UNIVERSITY OF WISCONSIN MEDICAL FOUNDATION
CLINICAL POLICY AND PROCEDURE
TITLE: WOUND IRRIGATION
Effective Date: April, 2002 Approval: See Authorization
Supersedes Protocol: None Contact: Clinical Staff Education
Reviewed October, 2003 April, 2005 February, 2008 May 2010
PURPOSE: To provide guidelines for wound irrigation for patients at UWMF Clinics.
DEFINITION: The purpose of wound irrigation is to remove exudate and debris from
slow-healing wounds. It requires sterile technique and is particularly useful for open deep
wounds, when access to all wound surfaces is limited. Wound irrigation can deliver a
cleansing or medicated solution to an affected area to promote healing or facilitate the
application of local medications.
POLICY: Clinical staff who has been proper trained in aseptic technique will utilize the
following guidelines to properly irrigate a wound for UWMF patients.
Sterile basin, waterproof pad, disposable gloves
Irrigating solution; ie normal or ½ strength normal saline-warmed to body
temperature (32°-37°C or 90°- 98.6° F)
30ml Sterile irrigating syringe with 18 or 19 Gauge sterile catheter attachment for
Clean basin to receive solution, sterile dressing tray, supplies for dressing change
Gown, mask, goggles (required if risk of splash of secretions from wound exists)
1. Wash hands and gather equipment.
2. Check provider’s order and clarify any inconsistencies.
3. Introduce yourself, identify the patient by verifying complete name and date of birth
and provide privacy.
4. Explain procedure and need for wound irrigation.
5. Position patient so irrigating solution will flow from upper end of wound into basin
held below wound.
6. Place waterproof pad under client.
7. Put clean disposable gloves.
8. Remove tape, loosen end and pull gently, parallel with skin and toward dressing.
If adhesive remains on the skin, it may be removed with acetone.
9. With gloved hand or forceps, lift dressings off, one dressing layer at a time.
If dressing sticks to wound, apply sterile saline or water.
10. Observe character and amount of drainage on dressings and wound character.
11. Dispose of soiled dressings in proper container
12. Remove and dispose of gloves than wash hands.
13. Prepare sterile supplies, maintaining sterile technique.
Pour in solution (amount may depend on size of wound and drainage).
Open syringe and sterile catheter tip if needed.
Prepare dressing tray.
Put on sterile gloves.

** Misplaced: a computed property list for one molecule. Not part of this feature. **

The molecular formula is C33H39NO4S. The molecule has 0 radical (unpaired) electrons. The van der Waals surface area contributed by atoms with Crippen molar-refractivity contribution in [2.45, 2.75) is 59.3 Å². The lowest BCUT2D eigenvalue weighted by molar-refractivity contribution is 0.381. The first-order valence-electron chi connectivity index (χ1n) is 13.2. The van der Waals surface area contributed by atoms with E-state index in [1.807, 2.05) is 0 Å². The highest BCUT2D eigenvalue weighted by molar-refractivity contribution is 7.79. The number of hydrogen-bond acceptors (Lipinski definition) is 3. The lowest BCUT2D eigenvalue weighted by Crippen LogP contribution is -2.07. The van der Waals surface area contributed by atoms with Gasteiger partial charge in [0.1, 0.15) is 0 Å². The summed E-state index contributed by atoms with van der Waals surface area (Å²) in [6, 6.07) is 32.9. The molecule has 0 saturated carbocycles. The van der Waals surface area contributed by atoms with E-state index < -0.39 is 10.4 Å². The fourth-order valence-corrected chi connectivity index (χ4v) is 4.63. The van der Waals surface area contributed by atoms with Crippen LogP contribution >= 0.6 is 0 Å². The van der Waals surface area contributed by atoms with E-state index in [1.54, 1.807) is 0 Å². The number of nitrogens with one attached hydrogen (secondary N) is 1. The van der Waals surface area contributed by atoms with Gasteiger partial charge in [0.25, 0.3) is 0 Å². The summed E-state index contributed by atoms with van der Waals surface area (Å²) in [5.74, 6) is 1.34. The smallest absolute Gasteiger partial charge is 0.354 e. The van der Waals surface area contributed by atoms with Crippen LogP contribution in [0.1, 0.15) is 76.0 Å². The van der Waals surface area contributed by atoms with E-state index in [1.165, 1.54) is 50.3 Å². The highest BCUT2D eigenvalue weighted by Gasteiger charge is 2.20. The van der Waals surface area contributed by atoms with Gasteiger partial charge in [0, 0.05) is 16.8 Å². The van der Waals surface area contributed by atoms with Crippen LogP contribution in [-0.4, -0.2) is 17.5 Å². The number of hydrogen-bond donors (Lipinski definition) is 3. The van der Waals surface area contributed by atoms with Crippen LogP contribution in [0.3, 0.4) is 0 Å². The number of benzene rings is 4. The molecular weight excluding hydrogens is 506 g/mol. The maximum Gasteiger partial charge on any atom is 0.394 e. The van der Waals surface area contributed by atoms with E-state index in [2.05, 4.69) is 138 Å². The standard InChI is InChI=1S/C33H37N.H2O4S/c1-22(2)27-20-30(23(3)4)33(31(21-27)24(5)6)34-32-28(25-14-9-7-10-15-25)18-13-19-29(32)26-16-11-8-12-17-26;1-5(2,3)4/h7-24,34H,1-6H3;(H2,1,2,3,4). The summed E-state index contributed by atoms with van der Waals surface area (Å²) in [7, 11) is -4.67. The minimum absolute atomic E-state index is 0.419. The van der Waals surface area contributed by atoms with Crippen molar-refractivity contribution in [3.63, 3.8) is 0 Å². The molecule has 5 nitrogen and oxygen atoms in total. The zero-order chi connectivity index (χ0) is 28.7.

14. Place clean basin against client's skin below incision or wound site.
15. Draw up 30ml of solution into syringe.
16. Gently instill a slow, steady stream (with18-19-gauge angiocatheter if needed) over
Make sure the solution meets all areas of the wound.
Avoid sudden spurts or splashing of fluid.
Avoid touching syringe to inside wound edges, irrigate pockets in wound.
17. Use sterile gauze to gently absorb or remove fluid and debris.
Clean from least contaminated to most contaminated area.
Move in progressive strokes away from incision line or wound edges.
18. Irrigate wound until solution returns clean.
19. Keep the patient positioned to allow further wound drainage.
20. Dispose of waterproof pads and other disposable supplies in garbage.
If saturated with blood dispose of in ‘biohazard container’.
21. Apply sterile dressing and secure with tape, Montgomery ties, bandage, or binder.
22. Remove gloves, protective gear and dispose of them properly.
23. Documentation: Record in the medical record
Date and time
the wounds condition: color of drainage, odor, depth, width and margins or
placement of drain(s) (if applicable),
integrity of suture or skin closure,
additional procedures: packing wound, irrigating wound, or application
of topical medication.. Amount and type of irrigant
Type of dressing applied after irrigation; sterile
24. Assist the patient to a comfortable position.
LaVay Morrison, RN, BSN, Clinical Staff Educator
Ronnie Peterson, R.N., M.S., Manager of Clinical Support
1. Perry, A.G. & Potter, P.A. (2002). Clinical nursing skills & techniques. (5
Louis, MO: Mosby.
2. Perry, A.G. & Potter, P.A. (2009). Fundamentals of nursing. (7
ed.). Hall, A. &
Stockert, P.A. (Eds.). St. Louis, MO: Mosby Elsevier.
3. Kowalak, J. P. (Ed.). (2009). Lippincott’s nursing procedures (5
ed.). Ambler, PA:
Lippincott Williams & Wilkins.
Medical Director Date